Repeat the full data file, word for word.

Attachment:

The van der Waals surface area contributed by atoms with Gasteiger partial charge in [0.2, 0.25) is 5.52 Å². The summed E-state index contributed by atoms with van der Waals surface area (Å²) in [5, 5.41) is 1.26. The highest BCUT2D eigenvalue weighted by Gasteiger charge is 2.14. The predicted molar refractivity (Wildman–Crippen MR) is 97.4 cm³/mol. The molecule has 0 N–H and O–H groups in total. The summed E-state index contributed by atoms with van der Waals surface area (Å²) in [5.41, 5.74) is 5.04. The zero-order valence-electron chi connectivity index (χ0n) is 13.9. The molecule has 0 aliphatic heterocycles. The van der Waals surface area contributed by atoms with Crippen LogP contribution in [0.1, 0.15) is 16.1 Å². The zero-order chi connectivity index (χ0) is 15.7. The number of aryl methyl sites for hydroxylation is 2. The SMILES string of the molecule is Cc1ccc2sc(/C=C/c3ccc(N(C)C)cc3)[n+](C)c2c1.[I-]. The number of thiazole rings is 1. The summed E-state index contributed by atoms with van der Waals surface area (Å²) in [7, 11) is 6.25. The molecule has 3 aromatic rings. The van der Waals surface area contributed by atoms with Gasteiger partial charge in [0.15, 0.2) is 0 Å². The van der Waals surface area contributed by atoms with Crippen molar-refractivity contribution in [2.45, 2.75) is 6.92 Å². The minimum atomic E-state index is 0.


The van der Waals surface area contributed by atoms with Gasteiger partial charge in [0.2, 0.25) is 5.52 Å². The summed E-state index contributed by atoms with van der Waals surface area (Å²) in [5, 5.41) is 1.26. The highest BCUT2D eigenvalue weighted by Gasteiger charge is 2.14. The predicted molar refractivity (Wildman–Crippen MR) is 97.4 cm³/mol. The molecule has 0 N–H and O–H groups in total. The summed E-state index contributed by atoms with van der Waals surface area (Å²) in [5.41, 5.74) is 5.04. The zero-order valence-electron chi connectivity index (χ0n) is 13.9. The molecule has 0 aliphatic heterocycles. The van der Waals surface area contributed by atoms with Crippen LogP contribution in [0.1, 0.15) is 16.1 Å². The zero-order chi connectivity index (χ0) is 15.7. The number of aryl methyl sites for hydroxylation is 2. The SMILES string of the molecule is Cc1ccc2sc(/C=C/c3ccc(N(C)C)cc3)[n+](C)c2c1.[I-]. The number of thiazole rings is 1. The summed E-state index contributed by atoms with van der Waals surface area (Å²) in [7, 11) is 6.25. The molecule has 3 aromatic rings. The van der Waals surface area contributed by atoms with Gasteiger partial charge in [0.15, 0.2) is 0 Å². The van der Waals surface area contributed by atoms with Crippen molar-refractivity contribution in [2.45, 2.75) is 6.92 Å². The minimum atomic E-state index is 0.